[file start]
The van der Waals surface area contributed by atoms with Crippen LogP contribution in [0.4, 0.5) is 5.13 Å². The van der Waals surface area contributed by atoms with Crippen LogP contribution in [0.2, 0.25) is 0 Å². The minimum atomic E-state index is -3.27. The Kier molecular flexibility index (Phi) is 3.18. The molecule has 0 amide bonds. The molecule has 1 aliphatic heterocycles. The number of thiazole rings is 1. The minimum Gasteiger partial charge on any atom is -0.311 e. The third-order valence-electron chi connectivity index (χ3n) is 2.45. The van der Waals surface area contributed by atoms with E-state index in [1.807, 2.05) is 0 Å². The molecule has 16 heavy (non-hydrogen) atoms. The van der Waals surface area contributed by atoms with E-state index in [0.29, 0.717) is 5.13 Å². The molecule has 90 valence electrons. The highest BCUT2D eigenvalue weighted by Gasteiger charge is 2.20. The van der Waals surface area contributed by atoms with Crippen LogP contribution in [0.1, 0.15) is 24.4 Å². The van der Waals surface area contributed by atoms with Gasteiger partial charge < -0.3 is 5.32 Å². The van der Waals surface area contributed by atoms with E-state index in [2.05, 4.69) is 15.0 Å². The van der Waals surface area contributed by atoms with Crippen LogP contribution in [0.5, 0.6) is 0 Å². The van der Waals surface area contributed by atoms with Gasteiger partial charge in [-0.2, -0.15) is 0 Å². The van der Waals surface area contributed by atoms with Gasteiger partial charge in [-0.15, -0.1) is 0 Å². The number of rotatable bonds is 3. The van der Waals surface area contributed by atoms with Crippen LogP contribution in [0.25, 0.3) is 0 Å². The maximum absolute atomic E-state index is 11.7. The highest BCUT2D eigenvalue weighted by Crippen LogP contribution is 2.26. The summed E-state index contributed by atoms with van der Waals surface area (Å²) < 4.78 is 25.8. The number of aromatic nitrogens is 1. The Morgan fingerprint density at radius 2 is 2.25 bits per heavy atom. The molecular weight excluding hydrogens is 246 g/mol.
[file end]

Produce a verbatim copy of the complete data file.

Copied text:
The van der Waals surface area contributed by atoms with Crippen LogP contribution in [0.4, 0.5) is 5.13 Å². The van der Waals surface area contributed by atoms with Crippen LogP contribution in [0.2, 0.25) is 0 Å². The minimum atomic E-state index is -3.27. The Kier molecular flexibility index (Phi) is 3.18. The molecule has 0 amide bonds. The molecule has 1 aliphatic heterocycles. The number of thiazole rings is 1. The minimum Gasteiger partial charge on any atom is -0.311 e. The third-order valence-electron chi connectivity index (χ3n) is 2.45. The van der Waals surface area contributed by atoms with E-state index in [1.807, 2.05) is 0 Å². The molecule has 16 heavy (non-hydrogen) atoms. The van der Waals surface area contributed by atoms with E-state index in [0.29, 0.717) is 5.13 Å². The molecule has 90 valence electrons. The highest BCUT2D eigenvalue weighted by Gasteiger charge is 2.20. The van der Waals surface area contributed by atoms with Crippen LogP contribution in [0.1, 0.15) is 24.4 Å². The van der Waals surface area contributed by atoms with Gasteiger partial charge < -0.3 is 5.32 Å². The van der Waals surface area contributed by atoms with E-state index in [2.05, 4.69) is 15.0 Å². The van der Waals surface area contributed by atoms with Crippen LogP contribution in [0.5, 0.6) is 0 Å². The van der Waals surface area contributed by atoms with Gasteiger partial charge in [-0.2, -0.15) is 0 Å². The van der Waals surface area contributed by atoms with Gasteiger partial charge in [-0.15, -0.1) is 0 Å². The number of rotatable bonds is 3. The van der Waals surface area contributed by atoms with Crippen LogP contribution in [0.25, 0.3) is 0 Å². The maximum absolute atomic E-state index is 11.7. The highest BCUT2D eigenvalue weighted by Crippen LogP contribution is 2.26. The summed E-state index contributed by atoms with van der Waals surface area (Å²) < 4.78 is 25.8. The number of aromatic nitrogens is 1. The Morgan fingerprint density at radius 2 is 2.25 bits per heavy atom. The molecular weight excluding hydrogens is 246 g/mol.